Many breastfeeding mothers and nursing parents of newborns find themselves battling little hands that seem determined to go in the baby’s mouth while parents are trying to help them latch onto the breast.
Other ways babies use their hands
Try a laid-back breastfeeding position, allowing your baby’s hands to touch your breast. Swaddling or tucking your baby’s hands under a blanket can make your baby more frantic because his hands and arms are constrained.
Bring your baby belly to belly with you. If your baby’s arm is across his body it will push him further away from your breast. It can be helpful to place each of your baby’s arms on either side of your breast.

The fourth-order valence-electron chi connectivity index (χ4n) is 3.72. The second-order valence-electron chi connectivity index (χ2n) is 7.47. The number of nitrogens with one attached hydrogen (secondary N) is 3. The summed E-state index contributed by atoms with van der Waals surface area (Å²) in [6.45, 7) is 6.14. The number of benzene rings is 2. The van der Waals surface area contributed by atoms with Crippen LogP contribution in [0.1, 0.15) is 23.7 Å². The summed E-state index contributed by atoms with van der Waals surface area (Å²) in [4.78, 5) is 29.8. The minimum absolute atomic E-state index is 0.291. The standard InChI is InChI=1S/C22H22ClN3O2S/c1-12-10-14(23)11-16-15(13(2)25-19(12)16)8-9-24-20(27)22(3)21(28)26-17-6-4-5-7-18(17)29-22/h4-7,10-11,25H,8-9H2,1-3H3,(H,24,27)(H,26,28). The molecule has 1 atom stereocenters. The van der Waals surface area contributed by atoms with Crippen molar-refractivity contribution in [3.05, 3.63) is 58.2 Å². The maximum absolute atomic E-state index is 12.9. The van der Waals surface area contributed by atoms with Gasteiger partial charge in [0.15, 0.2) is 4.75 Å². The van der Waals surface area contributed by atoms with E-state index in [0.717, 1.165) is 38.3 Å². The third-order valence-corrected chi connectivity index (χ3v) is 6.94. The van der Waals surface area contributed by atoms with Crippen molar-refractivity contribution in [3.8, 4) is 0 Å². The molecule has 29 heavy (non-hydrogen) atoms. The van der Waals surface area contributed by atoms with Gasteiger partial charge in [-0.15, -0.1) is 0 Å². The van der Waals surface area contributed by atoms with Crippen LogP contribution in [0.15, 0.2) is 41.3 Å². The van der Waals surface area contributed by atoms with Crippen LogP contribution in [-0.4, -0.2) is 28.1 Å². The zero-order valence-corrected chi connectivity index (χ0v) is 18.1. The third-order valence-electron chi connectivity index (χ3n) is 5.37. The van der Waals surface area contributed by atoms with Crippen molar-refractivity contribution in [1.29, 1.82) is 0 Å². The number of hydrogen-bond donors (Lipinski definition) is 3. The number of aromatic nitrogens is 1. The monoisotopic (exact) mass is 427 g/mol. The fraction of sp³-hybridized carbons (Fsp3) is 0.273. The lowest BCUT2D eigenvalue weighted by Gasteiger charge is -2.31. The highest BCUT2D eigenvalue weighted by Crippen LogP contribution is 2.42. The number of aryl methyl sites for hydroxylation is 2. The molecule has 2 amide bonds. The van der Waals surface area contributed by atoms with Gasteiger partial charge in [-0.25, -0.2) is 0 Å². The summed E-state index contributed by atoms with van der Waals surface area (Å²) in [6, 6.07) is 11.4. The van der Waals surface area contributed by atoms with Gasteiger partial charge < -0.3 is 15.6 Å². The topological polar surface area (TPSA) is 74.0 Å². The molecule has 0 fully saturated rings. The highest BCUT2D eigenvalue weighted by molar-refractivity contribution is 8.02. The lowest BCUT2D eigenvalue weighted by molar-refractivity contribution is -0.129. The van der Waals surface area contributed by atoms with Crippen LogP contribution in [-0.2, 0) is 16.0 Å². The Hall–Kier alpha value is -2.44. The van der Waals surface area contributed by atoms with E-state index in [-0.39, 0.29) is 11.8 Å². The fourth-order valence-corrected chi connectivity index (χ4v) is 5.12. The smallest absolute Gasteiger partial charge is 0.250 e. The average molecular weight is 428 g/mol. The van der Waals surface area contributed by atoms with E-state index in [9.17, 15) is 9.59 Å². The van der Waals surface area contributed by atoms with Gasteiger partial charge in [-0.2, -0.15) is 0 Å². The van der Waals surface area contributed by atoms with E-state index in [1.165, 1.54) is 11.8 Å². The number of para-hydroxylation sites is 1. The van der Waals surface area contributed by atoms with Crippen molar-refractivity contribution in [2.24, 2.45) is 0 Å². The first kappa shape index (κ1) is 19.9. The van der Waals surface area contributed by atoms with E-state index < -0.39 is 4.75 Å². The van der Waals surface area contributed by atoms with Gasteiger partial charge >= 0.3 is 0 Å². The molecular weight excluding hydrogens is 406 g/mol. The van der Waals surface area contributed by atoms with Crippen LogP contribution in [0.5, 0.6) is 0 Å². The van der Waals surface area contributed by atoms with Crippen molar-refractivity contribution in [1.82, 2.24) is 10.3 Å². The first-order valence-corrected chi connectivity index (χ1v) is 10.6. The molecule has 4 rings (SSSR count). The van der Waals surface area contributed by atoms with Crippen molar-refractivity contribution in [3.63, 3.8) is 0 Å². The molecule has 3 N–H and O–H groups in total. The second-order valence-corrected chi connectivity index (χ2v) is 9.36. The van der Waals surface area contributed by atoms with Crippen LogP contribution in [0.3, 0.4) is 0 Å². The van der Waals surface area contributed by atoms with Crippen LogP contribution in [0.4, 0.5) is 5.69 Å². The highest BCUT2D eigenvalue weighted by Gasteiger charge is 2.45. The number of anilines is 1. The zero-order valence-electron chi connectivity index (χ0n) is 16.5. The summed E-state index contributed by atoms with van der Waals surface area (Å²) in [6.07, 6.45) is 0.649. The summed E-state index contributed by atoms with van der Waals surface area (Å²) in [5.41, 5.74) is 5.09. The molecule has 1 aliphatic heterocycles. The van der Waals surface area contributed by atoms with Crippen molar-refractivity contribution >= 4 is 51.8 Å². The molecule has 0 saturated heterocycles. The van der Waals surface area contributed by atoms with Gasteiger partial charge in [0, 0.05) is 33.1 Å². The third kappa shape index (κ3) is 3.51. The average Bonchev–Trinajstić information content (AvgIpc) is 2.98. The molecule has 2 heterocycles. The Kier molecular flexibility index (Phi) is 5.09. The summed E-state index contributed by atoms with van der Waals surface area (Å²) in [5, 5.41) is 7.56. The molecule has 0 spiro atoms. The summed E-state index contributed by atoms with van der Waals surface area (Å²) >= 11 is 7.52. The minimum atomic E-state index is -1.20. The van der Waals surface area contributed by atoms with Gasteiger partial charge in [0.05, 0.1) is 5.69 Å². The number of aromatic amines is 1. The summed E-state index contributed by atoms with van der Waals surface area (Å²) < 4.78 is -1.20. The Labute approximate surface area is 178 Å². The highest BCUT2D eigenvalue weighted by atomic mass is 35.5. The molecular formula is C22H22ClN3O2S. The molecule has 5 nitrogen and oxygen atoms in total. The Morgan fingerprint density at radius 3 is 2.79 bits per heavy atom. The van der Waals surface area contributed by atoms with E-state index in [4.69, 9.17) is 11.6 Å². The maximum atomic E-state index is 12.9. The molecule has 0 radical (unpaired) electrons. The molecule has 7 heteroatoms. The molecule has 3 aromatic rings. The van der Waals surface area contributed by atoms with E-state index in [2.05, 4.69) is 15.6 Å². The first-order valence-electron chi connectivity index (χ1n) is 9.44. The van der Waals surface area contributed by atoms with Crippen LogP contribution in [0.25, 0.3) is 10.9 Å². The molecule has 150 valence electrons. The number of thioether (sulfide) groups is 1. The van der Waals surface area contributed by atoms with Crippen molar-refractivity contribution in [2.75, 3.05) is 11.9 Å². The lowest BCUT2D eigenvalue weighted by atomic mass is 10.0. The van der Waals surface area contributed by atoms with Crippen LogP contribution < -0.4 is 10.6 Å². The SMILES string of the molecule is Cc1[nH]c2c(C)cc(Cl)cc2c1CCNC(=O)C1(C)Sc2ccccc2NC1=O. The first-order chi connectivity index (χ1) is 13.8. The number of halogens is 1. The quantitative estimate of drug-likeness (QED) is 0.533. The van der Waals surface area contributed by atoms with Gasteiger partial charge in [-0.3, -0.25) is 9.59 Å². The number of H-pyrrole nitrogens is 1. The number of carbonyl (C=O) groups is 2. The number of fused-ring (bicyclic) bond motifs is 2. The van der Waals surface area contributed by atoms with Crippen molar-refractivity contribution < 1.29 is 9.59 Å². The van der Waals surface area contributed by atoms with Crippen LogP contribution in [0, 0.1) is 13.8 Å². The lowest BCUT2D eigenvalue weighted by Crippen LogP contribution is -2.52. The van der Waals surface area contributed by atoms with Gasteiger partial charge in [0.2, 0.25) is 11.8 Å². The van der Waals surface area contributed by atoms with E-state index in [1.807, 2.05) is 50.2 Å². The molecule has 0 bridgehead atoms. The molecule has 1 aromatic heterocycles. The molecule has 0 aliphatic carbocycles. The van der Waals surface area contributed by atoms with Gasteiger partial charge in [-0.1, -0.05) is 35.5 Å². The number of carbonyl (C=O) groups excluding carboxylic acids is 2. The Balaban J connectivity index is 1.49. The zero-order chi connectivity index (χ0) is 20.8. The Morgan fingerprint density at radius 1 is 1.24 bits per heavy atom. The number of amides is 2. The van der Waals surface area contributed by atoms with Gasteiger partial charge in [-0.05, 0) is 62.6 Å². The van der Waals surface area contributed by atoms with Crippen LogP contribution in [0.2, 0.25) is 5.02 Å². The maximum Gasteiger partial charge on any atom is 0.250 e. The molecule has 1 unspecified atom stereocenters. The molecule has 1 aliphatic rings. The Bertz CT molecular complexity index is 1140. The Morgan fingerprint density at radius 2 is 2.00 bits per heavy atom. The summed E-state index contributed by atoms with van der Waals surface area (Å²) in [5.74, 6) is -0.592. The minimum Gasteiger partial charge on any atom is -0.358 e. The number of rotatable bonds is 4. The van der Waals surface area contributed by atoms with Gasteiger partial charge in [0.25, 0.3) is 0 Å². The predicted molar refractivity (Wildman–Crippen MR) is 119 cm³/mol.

This position triggers your baby to open her mouth wide. Allow your baby to plant her lower lip on your breast well away from the nipple. In a laid-back position gravity will help her lower lip to stay firmly in place as she reaches up for a good latch. (Try it yourself. Imagine you are eating a burger. Tip your head back, open your mouth, lay the bottom of the burger on your lower jaw. Then reach up and over the top of the burger with your upper jaw for a big bite. This is what your baby needs to do at the breast.) See Positioning and Latching for more information.